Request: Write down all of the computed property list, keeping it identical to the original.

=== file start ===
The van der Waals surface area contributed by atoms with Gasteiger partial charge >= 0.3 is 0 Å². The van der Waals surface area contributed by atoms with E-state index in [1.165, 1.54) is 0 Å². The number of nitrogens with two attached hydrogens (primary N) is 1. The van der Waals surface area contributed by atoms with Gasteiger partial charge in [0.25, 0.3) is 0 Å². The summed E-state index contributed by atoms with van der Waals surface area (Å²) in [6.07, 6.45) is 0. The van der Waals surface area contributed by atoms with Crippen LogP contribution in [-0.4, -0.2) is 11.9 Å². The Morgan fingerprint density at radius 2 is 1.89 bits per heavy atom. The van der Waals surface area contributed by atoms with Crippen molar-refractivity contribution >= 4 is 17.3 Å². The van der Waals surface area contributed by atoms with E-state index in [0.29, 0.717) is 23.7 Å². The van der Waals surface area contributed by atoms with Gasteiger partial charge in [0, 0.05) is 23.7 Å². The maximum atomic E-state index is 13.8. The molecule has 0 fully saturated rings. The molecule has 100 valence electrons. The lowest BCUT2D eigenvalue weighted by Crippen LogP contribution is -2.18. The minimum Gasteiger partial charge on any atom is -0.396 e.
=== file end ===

The van der Waals surface area contributed by atoms with Gasteiger partial charge >= 0.3 is 0 Å². The van der Waals surface area contributed by atoms with E-state index in [1.165, 1.54) is 0 Å². The number of nitrogens with two attached hydrogens (primary N) is 1. The van der Waals surface area contributed by atoms with Gasteiger partial charge in [0.25, 0.3) is 0 Å². The summed E-state index contributed by atoms with van der Waals surface area (Å²) in [6.07, 6.45) is 0. The van der Waals surface area contributed by atoms with Crippen LogP contribution in [-0.4, -0.2) is 11.9 Å². The Morgan fingerprint density at radius 2 is 1.89 bits per heavy atom. The van der Waals surface area contributed by atoms with Crippen molar-refractivity contribution >= 4 is 17.3 Å². The van der Waals surface area contributed by atoms with E-state index in [0.29, 0.717) is 23.7 Å². The van der Waals surface area contributed by atoms with Gasteiger partial charge in [0, 0.05) is 23.7 Å². The maximum atomic E-state index is 13.8. The molecule has 0 fully saturated rings. The molecule has 100 valence electrons. The lowest BCUT2D eigenvalue weighted by Crippen LogP contribution is -2.18. The minimum Gasteiger partial charge on any atom is -0.396 e.